MINT HILL – It’s back to the drawing board for supporters of Bain Academy.
Voters in Mint Hill rejected a $3 million public facility bond on Nov. 6 that would have renovated Bain Academy into a cultural center with an auditorium for theater productions, art, fashion and craft shows, seminars and other events. The proposal went down to defeat 5,634-5,093.
Bain Academy was founded in 1889 and the group Save Bain had been trying to raise funds to save the historic building for several years. The bond was the group’s best chance to achieve that goal.
But Carol Timblin with Save Bain said the group is not giving up and is exploring several options, including possibly putting the issue before voters again in the future.
“A lot of people on the committee want to keep going,” Timblin said. “We are going to explore some other options. We are going to start doing that after Thanksgiving. I do not know if the town is going to choose to do anything or not. I’m sure that would be a big discussion and I don’t think we can count on that. But if they decided to do that, that would be wonderful.”
The group can gather signatures from Mint Hill voters to again put the issue on the ballot, either in a special election or in the next general election and that is something the group may explore.
“When you look at the votes, it was really pretty close,” Timblin said. “Five hundred votes is really close. The only other thing that has been suggested is a petition and I haven’t investigated on how that is done and how many signatures you would have to have. Of course, that would take time.”
Another option is getting help from outside groups such as Preservation North Carolina. Founded in 1939, Preservation North Carolina is the state’s only private nonprofit historic preservation organization and they have saved around 800 historical properties across North Carolina.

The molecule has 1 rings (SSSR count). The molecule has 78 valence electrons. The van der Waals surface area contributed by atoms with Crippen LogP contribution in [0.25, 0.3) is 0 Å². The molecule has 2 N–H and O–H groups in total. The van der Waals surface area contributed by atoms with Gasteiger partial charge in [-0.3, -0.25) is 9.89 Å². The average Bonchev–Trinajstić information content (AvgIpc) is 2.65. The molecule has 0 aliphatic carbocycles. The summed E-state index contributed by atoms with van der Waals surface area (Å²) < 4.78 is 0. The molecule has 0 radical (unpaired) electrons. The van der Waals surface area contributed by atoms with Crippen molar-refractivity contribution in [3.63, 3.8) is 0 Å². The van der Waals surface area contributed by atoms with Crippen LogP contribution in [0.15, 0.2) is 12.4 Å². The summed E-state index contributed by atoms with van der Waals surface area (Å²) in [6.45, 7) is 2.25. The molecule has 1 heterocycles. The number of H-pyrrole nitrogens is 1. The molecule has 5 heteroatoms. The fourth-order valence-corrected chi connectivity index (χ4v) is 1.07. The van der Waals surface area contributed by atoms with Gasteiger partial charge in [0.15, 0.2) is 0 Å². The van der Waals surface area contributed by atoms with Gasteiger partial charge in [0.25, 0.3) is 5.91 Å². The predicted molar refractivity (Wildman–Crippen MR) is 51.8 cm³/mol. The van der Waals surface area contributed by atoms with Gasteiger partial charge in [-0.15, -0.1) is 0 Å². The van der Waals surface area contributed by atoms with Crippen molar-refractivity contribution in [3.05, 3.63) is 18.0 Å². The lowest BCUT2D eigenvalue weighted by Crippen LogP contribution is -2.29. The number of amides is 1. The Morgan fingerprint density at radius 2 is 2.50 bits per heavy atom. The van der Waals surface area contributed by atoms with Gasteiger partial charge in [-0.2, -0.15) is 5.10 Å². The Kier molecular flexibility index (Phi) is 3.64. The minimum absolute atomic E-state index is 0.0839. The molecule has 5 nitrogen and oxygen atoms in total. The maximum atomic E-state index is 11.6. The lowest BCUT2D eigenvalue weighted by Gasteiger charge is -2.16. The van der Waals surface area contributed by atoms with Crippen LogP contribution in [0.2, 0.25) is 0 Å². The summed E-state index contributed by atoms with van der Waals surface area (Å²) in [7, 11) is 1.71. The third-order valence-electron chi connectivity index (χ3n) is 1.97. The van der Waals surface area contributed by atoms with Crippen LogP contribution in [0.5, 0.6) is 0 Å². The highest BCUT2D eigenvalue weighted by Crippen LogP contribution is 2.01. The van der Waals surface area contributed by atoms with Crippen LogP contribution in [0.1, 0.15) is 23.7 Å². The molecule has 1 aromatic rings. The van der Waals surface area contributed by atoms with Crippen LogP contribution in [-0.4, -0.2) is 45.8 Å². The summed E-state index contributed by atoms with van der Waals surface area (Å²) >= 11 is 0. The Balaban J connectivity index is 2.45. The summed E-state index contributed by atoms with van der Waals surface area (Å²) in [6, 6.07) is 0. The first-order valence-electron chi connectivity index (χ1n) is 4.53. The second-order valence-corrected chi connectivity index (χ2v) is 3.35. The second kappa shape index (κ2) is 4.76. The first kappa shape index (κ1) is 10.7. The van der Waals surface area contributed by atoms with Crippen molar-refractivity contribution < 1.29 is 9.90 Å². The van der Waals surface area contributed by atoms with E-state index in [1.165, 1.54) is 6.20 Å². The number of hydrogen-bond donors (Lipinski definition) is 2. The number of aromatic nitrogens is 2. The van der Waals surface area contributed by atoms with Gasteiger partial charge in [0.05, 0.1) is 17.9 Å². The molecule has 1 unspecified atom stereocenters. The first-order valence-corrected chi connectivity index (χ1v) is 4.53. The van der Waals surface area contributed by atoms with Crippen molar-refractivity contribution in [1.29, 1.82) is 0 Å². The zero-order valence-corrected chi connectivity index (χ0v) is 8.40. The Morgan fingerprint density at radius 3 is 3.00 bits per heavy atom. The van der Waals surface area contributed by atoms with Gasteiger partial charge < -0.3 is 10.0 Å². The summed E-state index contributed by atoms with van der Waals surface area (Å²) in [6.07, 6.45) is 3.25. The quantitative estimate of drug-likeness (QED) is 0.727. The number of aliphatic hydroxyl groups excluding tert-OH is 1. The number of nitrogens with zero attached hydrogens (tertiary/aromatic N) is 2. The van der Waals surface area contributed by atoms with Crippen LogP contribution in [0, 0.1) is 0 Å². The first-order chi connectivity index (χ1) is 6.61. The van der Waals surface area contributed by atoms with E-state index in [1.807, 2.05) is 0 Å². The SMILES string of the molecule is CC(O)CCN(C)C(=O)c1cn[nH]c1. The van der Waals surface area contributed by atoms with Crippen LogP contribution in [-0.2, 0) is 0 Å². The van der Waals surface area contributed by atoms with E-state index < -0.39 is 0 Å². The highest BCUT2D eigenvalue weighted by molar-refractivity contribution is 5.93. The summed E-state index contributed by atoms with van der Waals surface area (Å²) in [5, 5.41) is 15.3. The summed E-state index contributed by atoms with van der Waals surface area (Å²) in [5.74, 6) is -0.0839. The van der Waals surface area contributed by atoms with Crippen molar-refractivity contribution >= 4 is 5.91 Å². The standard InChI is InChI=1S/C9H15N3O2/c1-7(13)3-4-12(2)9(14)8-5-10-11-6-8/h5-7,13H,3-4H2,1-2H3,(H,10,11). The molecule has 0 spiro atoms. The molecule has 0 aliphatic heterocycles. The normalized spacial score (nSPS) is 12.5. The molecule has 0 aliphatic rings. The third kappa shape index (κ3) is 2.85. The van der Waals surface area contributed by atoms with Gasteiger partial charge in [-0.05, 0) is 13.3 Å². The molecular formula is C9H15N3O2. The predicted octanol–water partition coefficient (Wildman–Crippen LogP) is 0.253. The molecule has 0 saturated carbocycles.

“They take old buildings and renovate and repurpose the building,” Timblin said. “I’m OK with that as long as they save it.”
Charlotte-Mecklenburg Schools currently owns Bain Academy, which also once served as an elementary school in town, and the property has been condemned.
“We appreciate Charlotte-Mecklenburg Schools holding the building until we can get some sort of resolution,” Timblin said. “We are really disappointed, we thought we were going to win the bond.”
Voters also rejected a $15 million Parks and Recreation Bond 5,743 to 5,089. That bond would have funded the construction of a 2,500-seat baseball stadium at Veteran’s Memorial Park and multi-use athletic fields, a playground and a walking trail for an Athletic Park on Brief Road.
Despite an aggressive campaign in support of the Bain Academy bond and two information sessions sponsored by the town, Timblin said she thought some voters were not properly informed on the two proposals.
“I think in some people’s minds, I think they thought they were tied together,” Timblin said. “I know people I talked to going into the polls, some of them did not know about the bond, they didn’t understand the bonds. But that is something you fight against every election. We appreciate every vote that we got.”